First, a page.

Today, the six majors studios are Warner Bros. Pictures, Walt Disney Pictures, Paramount Pictures, Columbia Pictures, Universal Pictures, and 20th Century Fox.

Seeking independence from the studio system 

Despite originally fueled by independent efforts, Hollywood studio system has quickly grown powerful that the attempts seeking independence have returned. The first production of these attempts was the foundation of “United Artists” in 1919. The first independent studio in the U.S. was formed by Mary Pickford, Charles Chaplin, Douglas Fairbanks, and D. W. Griffith. The emergence of sound in filmmaking ended the careers of Pickford and Fairbanks, and the 1940s brought the end of United Artists.

From the ashes rose the Society of Independent Motion Picture Producers in 1941. The society was founded by members of United Artists, including Mary Pickford, Charlie Chaplin, Walt Disney, Orson Welles, and Samuel Goldwyn. With the studio system dominating the film industry, they aimed to preserve the rights of independent filmmakers.

It’s important to mention that in the first half of the twentieth century, specifically the 1920s and 1930s, Europe witnessed flourishing of “film societies” that rejected the big film studios system. And the idea spread to Hollywood, California, the home of the system which added momentum to the independent filmmaking in America. This could explain the common features between American indies and European films. Some describe indie movies as European films made by Americans.

Some rules are required… “the MPAA” rating system

The low budget film became effectively possible due to the appearance of inexpensive portable cameras during World War II. The result was successful and highly influential works such as the short film Meshes of the Afternoon in 1943, and Little Fugitive in 1953 that became the first independent movie to be nominated at the American Award for Best Original Screenplay.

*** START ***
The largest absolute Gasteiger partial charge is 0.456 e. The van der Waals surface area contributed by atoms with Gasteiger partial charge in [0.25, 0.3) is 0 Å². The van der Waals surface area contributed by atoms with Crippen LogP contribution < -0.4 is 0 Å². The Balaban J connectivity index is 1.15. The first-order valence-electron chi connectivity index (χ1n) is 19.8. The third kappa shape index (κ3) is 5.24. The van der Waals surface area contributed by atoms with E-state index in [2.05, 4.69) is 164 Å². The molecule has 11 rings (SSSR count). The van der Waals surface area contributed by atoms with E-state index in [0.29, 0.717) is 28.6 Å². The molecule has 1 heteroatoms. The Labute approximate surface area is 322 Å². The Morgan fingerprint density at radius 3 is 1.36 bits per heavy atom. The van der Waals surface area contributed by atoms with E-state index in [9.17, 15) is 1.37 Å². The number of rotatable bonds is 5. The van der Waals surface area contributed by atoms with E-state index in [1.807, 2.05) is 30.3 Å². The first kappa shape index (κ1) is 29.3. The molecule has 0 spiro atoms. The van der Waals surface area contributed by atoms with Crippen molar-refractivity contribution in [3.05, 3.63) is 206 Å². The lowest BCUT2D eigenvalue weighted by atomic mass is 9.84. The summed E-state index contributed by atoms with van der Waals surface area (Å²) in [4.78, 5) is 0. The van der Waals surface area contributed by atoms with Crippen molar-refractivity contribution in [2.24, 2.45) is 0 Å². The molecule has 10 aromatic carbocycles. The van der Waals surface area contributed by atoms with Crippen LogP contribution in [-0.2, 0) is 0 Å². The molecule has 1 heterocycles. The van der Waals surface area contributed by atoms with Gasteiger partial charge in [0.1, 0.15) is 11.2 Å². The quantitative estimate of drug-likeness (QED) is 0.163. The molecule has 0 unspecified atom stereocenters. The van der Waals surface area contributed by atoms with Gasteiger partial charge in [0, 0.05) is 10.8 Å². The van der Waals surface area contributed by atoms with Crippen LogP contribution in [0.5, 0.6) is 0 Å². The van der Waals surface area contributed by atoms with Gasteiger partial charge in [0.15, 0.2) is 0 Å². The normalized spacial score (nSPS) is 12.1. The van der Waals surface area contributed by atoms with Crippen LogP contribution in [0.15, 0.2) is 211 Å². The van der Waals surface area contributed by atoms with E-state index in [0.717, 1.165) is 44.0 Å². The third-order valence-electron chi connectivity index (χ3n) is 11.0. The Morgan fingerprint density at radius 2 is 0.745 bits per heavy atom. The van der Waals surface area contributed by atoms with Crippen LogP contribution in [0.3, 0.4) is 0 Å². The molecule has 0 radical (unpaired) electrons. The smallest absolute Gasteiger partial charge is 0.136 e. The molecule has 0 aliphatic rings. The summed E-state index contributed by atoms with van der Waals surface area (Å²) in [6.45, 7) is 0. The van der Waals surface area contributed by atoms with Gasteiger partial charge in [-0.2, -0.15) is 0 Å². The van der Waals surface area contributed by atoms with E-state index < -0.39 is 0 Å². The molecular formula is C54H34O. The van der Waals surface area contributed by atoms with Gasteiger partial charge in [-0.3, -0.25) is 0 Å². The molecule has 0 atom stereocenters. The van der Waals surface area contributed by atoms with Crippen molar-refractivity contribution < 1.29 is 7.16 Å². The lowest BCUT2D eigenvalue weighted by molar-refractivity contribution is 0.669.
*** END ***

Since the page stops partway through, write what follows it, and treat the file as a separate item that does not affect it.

However, the independent filmmaking path hasn’t been all about art and creativity all along. At this period the low budget, non-studio film gained massive popularity, making it quite profitable financially. To attract more audiences into independent theaters, filmmakers used the fact that the independent movie enjoyed a vast space of freedom away from the studios’ self-imposed production code. They employed sex, wanton violence, drug use, and nudity. The low budget commercial movies, called B Movies, especially horror and science fiction genres, flourished throughout the 1960s and 1970s. Examples of this filmmaking trend include works of Roger Corman and George A. Romero’s Night of the Living Dead 1968.

As a result of the abandonment of the Production Code, Hollywood came up with the MPAA rating system which added restrictions on ticket sales to young people.

Independent filmmakers and the New Hollywood

Due to several reasons such as the launch of the TV industry in the 1950s, and the studios’ inability to attract the youth audience, Hollywood hired young and first-time filmmakers to pump new blood into the system. The result was impressive; the first-time producer Warren Beatty’s Bonnie and Clyde 1967 grossed over $70 million worldwide by 1973. These initial successes marked what the media dubbed “New Hollywood”.

The New Hollywood generation comprised talented filmmakers who started as independents then produced and released movies under the umbrella of the major studios, such as Dennis Hopper, Francis Ford Coppola, Steven Spielberg and George Lucas.

Film festivals for indie films

Film festivals developed to become mature circuit in the 1960s and 1970s; however, their birth is as old as the film industry itself. Lovers of indie films have employed this means to promote the independent filmmaking and showcase the filmmakers’ work.

The late 1970s witnessed the establishment of the Utah/U.S. Film Festival in Salt Lake City. The small film festival would eventually turn into one of the biggest and most significant film festivals in the world when Sundance Institute, founded by Robert Redford and Sterling Van Wagenen, would take over the artistic management of the US Film Festival in 1985. In 1991, the festival was renamed the Sundance Film Festival, after Redford’s well-known role in Butch Cassidy and the Sundance Kid 1969.

The festival helped many independent, talented but unknown filmmakers to garner critical acclaim, successfully reach out audiences, and achieve huge box office sales. Among these filmmakers are Quentin Tarantino, Robert Rodriguez, Kevin Smith, David O. Russell, and Steven Soderbergh.